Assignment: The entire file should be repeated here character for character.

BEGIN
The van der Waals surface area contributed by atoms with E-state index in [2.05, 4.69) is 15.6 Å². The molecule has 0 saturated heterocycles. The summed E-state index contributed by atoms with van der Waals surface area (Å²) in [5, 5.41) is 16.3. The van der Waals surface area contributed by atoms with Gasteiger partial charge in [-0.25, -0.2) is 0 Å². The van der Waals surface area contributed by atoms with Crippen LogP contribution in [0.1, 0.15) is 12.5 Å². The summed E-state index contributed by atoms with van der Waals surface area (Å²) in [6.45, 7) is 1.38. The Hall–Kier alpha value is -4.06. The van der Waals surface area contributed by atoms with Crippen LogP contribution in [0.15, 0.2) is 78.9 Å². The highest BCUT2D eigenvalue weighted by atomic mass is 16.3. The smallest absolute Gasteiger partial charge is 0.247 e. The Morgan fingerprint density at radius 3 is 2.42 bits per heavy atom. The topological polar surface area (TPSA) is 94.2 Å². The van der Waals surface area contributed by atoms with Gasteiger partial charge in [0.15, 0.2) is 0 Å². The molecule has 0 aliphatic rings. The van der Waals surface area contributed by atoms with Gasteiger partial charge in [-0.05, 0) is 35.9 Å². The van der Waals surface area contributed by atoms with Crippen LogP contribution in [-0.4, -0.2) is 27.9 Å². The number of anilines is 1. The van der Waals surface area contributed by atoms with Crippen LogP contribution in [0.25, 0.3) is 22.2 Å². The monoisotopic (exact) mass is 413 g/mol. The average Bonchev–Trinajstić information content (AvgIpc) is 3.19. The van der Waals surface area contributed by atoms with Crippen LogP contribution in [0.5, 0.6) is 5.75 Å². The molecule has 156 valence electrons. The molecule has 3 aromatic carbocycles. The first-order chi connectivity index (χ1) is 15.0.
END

The van der Waals surface area contributed by atoms with E-state index in [2.05, 4.69) is 15.6 Å². The molecule has 0 saturated heterocycles. The summed E-state index contributed by atoms with van der Waals surface area (Å²) in [5, 5.41) is 16.3. The van der Waals surface area contributed by atoms with Gasteiger partial charge in [-0.25, -0.2) is 0 Å². The van der Waals surface area contributed by atoms with Crippen LogP contribution in [0.1, 0.15) is 12.5 Å². The summed E-state index contributed by atoms with van der Waals surface area (Å²) in [6.45, 7) is 1.38. The Hall–Kier alpha value is -4.06. The van der Waals surface area contributed by atoms with Crippen LogP contribution in [0.15, 0.2) is 78.9 Å². The highest BCUT2D eigenvalue weighted by atomic mass is 16.3. The smallest absolute Gasteiger partial charge is 0.247 e. The Morgan fingerprint density at radius 3 is 2.42 bits per heavy atom. The topological polar surface area (TPSA) is 94.2 Å². The van der Waals surface area contributed by atoms with Gasteiger partial charge in [0.15, 0.2) is 0 Å². The molecule has 0 aliphatic rings. The van der Waals surface area contributed by atoms with Gasteiger partial charge in [-0.05, 0) is 35.9 Å². The van der Waals surface area contributed by atoms with Crippen LogP contribution in [-0.4, -0.2) is 27.9 Å². The number of anilines is 1. The van der Waals surface area contributed by atoms with Crippen LogP contribution in [0.25, 0.3) is 22.2 Å². The monoisotopic (exact) mass is 413 g/mol. The average Bonchev–Trinajstić information content (AvgIpc) is 3.19. The van der Waals surface area contributed by atoms with Crippen LogP contribution in [0.5, 0.6) is 5.75 Å². The molecule has 156 valence electrons. The molecule has 3 aromatic carbocycles. The first-order chi connectivity index (χ1) is 15.0.